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Forestry sector cultivates SDG action plan

Roadmap is the latest in a series coordinated by the World Business Council for Sustainable Development.

With scrutiny around corporate strategies related to deforestation intensifying, a select group of companies representing the forestry sector have published the latest in a series of industry-specific guides meant to help meaningful corporate action take root.

The Forest Sector Roadmap, launched in mid-July during a gathering in New York, is the latest in a series of publications coordinated by the World Business Council for Sustainable Development and intended to help companies map their sustainability agendas to the Sustainable Development Goals (SDGs). The goals are to be met by 2030, and policymakers all over the world are working to meet that deadline with the support of private-sector partners. The forestry roadmap, meant to accelerate corporate action among pulp and paper companies primarily, was the result of a year and a half of collaboration between WBCSD member companies, NGOS and other stakeholders.

Francisco Ruiz-Tagle, CEO of multinational forestry company CMPC, and one of the 11 paper and forestry companies that make up the WBCSD’s Forest Solutions Group, believes that companies like his, especially within the forest sector, can be powerful allies to policymakers in meeting the SDGs — when they choose to take action.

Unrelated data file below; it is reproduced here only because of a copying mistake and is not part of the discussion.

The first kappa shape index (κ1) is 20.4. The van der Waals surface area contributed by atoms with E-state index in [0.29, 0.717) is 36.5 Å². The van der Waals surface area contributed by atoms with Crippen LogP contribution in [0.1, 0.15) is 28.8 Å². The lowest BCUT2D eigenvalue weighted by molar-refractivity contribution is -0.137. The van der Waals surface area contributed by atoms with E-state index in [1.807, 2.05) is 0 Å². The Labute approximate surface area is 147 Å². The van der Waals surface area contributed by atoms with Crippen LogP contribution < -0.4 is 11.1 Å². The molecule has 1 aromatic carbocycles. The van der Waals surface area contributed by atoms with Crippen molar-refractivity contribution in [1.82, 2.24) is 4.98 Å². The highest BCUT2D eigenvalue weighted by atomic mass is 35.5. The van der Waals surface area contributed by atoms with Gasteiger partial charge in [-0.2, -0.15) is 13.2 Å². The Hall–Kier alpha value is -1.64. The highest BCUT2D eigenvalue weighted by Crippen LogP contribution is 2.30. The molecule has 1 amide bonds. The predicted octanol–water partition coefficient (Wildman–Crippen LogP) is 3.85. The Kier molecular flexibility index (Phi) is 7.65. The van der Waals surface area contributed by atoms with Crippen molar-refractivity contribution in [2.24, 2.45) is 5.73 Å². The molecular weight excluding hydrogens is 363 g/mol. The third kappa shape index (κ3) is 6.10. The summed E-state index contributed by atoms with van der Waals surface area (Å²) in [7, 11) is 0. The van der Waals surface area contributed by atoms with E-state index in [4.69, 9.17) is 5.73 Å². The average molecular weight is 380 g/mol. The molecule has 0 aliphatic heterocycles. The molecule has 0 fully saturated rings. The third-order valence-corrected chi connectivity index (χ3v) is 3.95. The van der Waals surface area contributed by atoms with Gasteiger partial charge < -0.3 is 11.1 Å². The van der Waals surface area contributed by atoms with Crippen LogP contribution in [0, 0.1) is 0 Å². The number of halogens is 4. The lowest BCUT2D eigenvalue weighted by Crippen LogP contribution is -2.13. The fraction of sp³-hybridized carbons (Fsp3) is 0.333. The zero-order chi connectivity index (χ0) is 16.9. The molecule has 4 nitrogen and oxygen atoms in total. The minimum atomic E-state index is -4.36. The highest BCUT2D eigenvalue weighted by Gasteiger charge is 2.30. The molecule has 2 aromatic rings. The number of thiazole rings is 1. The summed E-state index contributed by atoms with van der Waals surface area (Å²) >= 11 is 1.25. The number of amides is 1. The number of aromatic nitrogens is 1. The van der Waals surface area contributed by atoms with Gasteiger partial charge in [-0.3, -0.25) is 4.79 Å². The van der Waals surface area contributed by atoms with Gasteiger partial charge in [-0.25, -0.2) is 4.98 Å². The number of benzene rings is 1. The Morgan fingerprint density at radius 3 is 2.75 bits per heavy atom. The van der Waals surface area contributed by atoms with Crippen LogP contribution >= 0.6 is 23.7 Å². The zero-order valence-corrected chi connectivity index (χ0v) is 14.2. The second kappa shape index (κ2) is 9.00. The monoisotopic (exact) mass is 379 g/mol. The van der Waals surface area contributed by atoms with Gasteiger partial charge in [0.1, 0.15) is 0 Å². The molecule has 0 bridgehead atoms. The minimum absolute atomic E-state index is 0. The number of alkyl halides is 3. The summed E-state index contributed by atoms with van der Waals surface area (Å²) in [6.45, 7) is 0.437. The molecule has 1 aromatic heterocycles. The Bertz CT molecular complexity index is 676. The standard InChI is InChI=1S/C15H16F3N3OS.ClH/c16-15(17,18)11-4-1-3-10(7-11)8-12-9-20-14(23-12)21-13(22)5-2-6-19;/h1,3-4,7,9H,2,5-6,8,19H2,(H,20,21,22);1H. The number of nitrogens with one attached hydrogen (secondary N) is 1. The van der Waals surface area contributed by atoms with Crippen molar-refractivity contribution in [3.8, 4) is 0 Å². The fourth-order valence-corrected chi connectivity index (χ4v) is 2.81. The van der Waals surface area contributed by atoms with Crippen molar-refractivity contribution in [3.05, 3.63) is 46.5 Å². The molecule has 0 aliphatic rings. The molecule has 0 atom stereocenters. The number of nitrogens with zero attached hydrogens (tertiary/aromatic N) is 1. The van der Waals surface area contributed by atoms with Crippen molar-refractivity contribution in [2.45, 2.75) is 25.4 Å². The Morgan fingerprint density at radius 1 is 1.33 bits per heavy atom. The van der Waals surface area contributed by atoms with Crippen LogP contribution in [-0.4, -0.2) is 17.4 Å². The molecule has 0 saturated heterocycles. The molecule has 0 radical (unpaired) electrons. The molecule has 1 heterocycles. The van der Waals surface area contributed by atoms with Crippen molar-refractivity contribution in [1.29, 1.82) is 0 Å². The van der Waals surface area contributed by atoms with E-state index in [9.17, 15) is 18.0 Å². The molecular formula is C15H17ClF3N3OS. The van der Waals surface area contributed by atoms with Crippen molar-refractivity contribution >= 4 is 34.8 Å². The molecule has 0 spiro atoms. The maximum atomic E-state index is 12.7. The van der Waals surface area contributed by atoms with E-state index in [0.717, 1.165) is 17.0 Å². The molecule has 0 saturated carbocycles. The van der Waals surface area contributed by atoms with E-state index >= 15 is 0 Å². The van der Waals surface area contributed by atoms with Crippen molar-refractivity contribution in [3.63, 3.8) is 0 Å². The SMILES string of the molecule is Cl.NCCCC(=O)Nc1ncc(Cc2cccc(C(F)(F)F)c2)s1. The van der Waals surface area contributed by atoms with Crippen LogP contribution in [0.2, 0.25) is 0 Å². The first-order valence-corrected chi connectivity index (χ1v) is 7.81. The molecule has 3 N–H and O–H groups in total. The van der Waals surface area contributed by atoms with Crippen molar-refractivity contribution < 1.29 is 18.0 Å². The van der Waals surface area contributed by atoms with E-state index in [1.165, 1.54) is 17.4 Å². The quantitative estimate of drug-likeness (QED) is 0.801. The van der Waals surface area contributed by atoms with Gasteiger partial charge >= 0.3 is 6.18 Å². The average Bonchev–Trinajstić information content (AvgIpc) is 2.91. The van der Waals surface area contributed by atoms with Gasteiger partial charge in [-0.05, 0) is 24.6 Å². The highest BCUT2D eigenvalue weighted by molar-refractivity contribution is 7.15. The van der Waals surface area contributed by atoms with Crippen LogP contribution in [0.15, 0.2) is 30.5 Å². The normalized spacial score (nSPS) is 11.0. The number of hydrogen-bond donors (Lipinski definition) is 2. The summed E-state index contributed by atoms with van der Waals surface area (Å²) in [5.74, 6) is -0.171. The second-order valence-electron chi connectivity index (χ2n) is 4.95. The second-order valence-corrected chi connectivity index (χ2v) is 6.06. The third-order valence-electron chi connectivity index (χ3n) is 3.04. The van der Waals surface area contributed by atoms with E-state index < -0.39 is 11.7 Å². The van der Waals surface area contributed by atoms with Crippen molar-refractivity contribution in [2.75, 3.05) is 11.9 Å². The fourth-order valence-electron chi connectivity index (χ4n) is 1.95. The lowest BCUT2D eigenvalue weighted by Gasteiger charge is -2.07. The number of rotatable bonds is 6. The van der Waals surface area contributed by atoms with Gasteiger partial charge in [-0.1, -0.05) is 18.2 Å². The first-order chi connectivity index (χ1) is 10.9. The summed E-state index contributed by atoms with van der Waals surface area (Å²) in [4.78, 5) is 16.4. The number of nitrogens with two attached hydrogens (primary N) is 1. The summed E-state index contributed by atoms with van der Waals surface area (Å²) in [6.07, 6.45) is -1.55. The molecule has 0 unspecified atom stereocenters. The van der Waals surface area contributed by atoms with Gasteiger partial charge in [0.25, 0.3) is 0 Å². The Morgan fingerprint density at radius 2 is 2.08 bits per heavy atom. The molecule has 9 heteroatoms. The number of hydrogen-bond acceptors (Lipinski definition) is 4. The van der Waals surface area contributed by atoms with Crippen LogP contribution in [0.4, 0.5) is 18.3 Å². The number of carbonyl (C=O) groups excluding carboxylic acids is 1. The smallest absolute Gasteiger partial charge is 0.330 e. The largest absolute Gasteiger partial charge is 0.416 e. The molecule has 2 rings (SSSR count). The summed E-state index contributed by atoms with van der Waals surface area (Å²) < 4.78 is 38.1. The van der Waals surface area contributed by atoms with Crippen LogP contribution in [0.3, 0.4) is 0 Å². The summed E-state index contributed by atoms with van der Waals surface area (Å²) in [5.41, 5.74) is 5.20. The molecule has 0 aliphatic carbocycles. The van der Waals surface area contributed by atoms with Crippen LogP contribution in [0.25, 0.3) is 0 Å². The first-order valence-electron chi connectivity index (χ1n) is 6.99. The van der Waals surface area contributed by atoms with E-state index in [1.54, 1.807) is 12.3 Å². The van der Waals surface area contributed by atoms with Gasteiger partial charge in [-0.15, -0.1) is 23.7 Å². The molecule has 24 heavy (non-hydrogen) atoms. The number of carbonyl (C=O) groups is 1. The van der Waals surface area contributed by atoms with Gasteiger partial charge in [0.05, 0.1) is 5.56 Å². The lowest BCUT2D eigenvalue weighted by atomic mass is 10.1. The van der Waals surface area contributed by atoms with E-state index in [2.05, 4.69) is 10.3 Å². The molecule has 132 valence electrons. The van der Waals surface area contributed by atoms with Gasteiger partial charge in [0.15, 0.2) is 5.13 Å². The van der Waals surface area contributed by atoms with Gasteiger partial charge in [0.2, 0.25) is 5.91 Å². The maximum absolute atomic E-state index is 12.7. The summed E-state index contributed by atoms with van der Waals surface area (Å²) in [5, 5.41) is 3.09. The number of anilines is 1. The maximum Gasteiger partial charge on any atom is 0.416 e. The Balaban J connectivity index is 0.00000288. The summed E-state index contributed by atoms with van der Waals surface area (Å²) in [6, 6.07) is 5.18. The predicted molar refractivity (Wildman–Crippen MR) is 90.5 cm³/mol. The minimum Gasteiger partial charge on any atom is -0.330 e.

"Working on sustainable forest management is a tremendous opportunity for this industry, and of course this industry has 35 of the most important companies in the world," he said. "But we have a lot of room to grow to enhance our reforestation and restoration efforts, for instance, which is of course very connected to climate change, given the ability of trees to capture carbon."

We have a lot of room to grow to enhance our reforestation and restoration efforts.
The Forest Solutions Group includes Aditya Birla Group, CampbellGlobal, CMPC, Hancock Natural Resource Group, International Paper, Mondi, NewForests, The Navigator Company, Smurfit Kapp, Stora Enso and Sumitomo Forestry.

The forestry sector has an integral role to play in meeting the SDGS, Ruiz-Tagle believes, because of the inherent cyclical nature of forest products — when forests are managed correctly. 

"All of our products, all of them are renewable. You cut a tree, you produce your wood, and then a tree will grow again in the same place. So absolutely renewable," he said.

The guide identifies six SDGs as being core in shaping the future of companies in this sector:

  • No. 6 – Clean water and sanitation
  • No. 7 – Affordable and clean energy
  • No. 8 – Decent work and economic growth
  • No. 12 – Responsible consumption and production
  • No. 13 – Climate action
  • No. 15 – Life on land

However, not every forestry company chooses to use ethical practices, which is one of the challenges in creating a document such as the Forest Sector Roadmap.

WBCSD’s 200-plus member companies generally put sustainability at the top of their agenda, but they don’t represent the entirety of their industries. The Forest Solutions Group felt that it needed to address the impact of bad actors in the industry to illustrate the ways that poor forest management exacerbates climate change. For that reason, the roadmap also breaks down the negative consequences of poor forest management such as water contamination, deforestation and more.